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Wow, sounds like you, your buddy and a handful of others are the only ones with real leadership ability.


My suggestion: (again, it's only a suggestion) is to adopt the approach that a good SM/adult should be doing with a troop like the one you are describing. Baden Powell told the adults that they should not do anything a boy is capable of doing for himself. This means that you, your SPL buddy and any PL's that wish to function as leaders, needs to start expecting the boys to carry their own weight. This means that if something doesn't get done because they refuse to do the work, it simply does not get done! If the boys are all standing around waiting for you to do the work for them, then the work doesn't get done.


Many years ago when I was dealing with my dog, the brand of dog food we normally got was no longer available. My ex-wife was concerned that the dog wasn't eating the new stuff. I told her not to worry because when it got hungry it would "learn" to eat it. The dog wasn't so stupid it couldn't figure it out. If the old stuff was never going to be served up, it would have to deal with the new stuff. She lived to be 15 years old and so it must have worked.


If another patrol wants you to do their work, politely respond, "that's not my responsibility" and walk away. If they have NOT been shown how to do something, use EDGE and make sure they know how to do it and then walk away. The more you encourage them by doing it for them, the more they will take advantage of you. Train them, then walk away. That is how a Scout is Helpful.


You don't need to get in any hassles about it, simply state the obvious and walk away. If the boys won't get water when asked, when they get thirsty, they will figure out how to use the tap at the water source.


It may take twice as long to get things done, but out of necessity, the adults will eventually make sure it gets done.


When a boy asks you a question their PL should be answering, like a trained adult, answer: Talk to your PL. If they don't like the food, let them scrounge from the adults. That's not your problem, don't make it one. Instead, prepare really nice meals for your two-man patrol, continue to recruit the better scouts, and eventually THEY will complain to the SM to make some changes. In my former troop they were eating some really crappy meals and I would refuse to eat with the boys. I always ate by myself. However, I had hit my recipe book and was eating such things as sweet-and-sour pork over rice out of a mess kit while they were boiling a few dozen hot dogs. They were eating foil dinners while I was having hamburger/onion gravy over mashed potatoes with glazed carrots. (All the same ingredients of a foil dinner prepared in a different manner.) It didn't take long for them to figure it out! Lead by example!


You don't actually have to leave the troop but you CAN lead from the back seat! If your meals are really great, even better than the adults, they will come to scrounge from you. Give them the recipe and suggest that next campout they try it, but this time there's only enough for the two of you. Lead by example!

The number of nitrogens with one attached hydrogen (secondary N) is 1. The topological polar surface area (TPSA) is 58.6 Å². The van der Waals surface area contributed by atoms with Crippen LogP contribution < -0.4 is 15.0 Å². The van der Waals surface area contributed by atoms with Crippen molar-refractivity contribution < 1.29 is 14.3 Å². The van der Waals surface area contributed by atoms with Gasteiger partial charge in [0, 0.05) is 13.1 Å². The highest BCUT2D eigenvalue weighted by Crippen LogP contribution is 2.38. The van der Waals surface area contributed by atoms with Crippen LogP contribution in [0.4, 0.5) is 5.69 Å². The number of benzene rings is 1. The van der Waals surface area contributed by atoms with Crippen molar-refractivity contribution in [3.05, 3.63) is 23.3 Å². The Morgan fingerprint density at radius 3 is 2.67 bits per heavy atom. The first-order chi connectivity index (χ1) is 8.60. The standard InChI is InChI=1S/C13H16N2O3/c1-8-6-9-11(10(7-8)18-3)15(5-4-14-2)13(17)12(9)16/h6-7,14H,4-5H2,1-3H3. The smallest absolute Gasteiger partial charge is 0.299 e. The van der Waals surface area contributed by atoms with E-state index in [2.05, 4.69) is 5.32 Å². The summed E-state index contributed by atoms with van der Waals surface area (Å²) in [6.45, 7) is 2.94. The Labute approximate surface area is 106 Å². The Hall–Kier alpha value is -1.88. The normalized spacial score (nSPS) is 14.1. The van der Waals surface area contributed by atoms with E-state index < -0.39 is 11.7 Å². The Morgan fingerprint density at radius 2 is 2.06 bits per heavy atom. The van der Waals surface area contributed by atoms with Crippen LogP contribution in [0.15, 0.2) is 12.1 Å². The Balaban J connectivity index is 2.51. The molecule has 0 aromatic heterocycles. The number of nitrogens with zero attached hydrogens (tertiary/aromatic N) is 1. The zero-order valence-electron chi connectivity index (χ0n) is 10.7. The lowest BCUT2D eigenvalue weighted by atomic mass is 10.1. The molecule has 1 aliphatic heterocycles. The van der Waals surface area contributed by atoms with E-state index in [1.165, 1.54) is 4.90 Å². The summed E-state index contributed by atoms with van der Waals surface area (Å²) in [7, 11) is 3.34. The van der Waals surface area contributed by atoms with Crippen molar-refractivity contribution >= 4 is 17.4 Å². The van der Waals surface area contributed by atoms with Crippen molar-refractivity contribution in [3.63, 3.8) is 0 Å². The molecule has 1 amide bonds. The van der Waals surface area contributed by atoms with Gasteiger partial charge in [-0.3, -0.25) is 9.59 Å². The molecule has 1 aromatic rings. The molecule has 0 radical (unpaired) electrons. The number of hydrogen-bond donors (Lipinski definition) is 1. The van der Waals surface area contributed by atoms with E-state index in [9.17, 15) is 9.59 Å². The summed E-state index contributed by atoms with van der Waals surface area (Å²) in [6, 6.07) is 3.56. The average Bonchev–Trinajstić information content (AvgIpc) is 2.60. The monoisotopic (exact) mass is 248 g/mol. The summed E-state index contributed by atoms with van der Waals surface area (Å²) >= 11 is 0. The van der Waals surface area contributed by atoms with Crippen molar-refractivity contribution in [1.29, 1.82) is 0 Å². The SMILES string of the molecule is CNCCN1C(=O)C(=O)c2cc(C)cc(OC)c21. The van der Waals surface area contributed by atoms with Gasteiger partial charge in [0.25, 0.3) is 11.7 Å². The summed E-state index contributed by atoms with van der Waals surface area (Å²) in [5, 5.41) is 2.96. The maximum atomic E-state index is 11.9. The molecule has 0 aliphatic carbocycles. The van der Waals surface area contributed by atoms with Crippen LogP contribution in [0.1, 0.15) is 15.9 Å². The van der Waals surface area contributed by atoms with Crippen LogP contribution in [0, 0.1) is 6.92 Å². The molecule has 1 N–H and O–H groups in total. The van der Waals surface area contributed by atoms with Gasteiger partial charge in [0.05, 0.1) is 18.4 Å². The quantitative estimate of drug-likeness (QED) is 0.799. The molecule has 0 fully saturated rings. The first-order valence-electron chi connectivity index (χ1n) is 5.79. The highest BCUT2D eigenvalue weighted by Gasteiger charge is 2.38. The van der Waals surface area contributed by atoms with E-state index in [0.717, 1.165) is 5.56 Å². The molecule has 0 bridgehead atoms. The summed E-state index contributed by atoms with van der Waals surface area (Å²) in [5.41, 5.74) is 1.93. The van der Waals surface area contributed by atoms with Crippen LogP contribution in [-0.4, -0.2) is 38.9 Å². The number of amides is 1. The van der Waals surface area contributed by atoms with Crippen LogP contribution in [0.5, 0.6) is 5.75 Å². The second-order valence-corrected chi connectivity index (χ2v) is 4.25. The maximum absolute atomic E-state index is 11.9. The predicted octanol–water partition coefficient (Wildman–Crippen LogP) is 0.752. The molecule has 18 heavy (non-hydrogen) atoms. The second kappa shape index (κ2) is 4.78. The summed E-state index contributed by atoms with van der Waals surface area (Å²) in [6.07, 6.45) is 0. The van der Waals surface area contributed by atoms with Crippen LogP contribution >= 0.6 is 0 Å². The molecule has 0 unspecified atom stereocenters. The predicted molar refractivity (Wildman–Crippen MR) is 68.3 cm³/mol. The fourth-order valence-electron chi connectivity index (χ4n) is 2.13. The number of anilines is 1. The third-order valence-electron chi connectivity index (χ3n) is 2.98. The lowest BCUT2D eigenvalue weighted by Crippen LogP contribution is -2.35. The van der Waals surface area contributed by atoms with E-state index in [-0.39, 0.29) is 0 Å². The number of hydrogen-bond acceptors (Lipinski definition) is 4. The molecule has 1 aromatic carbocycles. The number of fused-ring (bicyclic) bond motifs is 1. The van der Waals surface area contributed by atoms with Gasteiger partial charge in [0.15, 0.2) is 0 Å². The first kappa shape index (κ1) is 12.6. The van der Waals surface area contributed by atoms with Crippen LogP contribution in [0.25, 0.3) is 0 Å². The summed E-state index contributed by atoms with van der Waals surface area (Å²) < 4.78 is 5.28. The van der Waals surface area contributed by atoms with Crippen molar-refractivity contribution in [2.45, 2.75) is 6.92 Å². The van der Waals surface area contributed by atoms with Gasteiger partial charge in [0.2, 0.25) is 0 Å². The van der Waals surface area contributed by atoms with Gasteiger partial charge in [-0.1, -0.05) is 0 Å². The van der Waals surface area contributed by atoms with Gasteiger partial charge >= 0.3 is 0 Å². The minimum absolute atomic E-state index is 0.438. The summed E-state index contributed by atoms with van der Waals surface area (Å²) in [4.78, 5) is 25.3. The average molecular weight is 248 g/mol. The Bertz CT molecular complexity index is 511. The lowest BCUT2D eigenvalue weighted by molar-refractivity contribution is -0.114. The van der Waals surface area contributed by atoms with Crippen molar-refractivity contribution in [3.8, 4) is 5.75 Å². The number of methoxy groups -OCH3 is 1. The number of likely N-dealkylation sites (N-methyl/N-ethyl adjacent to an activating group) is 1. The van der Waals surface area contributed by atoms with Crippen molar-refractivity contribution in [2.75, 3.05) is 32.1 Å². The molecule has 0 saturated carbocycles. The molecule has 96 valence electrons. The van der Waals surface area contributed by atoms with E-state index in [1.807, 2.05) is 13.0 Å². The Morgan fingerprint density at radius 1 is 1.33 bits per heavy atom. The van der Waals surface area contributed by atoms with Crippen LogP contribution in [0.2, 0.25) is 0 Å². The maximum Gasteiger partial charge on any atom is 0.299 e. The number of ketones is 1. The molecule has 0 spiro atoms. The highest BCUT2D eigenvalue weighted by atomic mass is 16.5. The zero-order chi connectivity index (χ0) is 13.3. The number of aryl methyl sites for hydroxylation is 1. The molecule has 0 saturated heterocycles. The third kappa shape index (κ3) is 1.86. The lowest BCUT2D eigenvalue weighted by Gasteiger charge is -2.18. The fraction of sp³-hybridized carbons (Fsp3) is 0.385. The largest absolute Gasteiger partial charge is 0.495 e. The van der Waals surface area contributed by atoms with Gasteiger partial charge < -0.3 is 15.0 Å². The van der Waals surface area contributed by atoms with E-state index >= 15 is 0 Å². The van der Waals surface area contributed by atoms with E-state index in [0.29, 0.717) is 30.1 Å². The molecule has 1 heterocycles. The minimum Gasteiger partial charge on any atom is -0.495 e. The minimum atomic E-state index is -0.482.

I suggest: that in your mind you clearly define the expectations you have for leadership and then stick to it no matter how much whining and complaining comes your way (from youth or adult). Eventually they will figure out that you aren't going to do it for them, and change their ways. (Eventually they will figure out that they're going to have to accept a different dog food) My dog figured it out, so can they.


Be helpful to all the other boys, offer assistance when you are able, not when they demand it. Do your part to hold up the troop, but realize you have your limits to only your responsibility. In this case TEACH, if they don't learn, too bad. If the adults start on your case about not doing other people's work, explain to them just that, it's their job to do it and that you have your own responsibilities to do. Take your time, do it right, set up a model camp every time the two-man patrol goes out. Make it an example of what the boys could have if they ever started doing things. If you plan it out right, setting up a tent, cook area, dining fly, campfire pit, etc. for just your patrol on a Friday night, should kill off all the time so there won't be any necessity on your part to run off and do someone else's work! I'm assuming the SPL is your other buddy? If he's off at SPL meetings, etc. then you will need to keep yourself busy setting up this model campsite all by yourself. I can't see how you would find time to babysit another patrol! That's their PL's problem, don't make it yours. If an adult comes and hassles you about not helping, simply state :) "With all due respect, Mr. SM, I believe it is the responsibility of the PL to get their patrol site set up and I have my hands full with my own." It expects the adults to be adults! If they won't, then it's not your problem. :)


Hang in there, you're going to make a great SM some day!!



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Hi platypus, I'm with John-in-kc, he has some good advice. Scouts are limited only by the adults. And it takes 3 yeas even for the best SMs to get the hang of their job. Adults just dont change that fast. So the small bite analogy is good.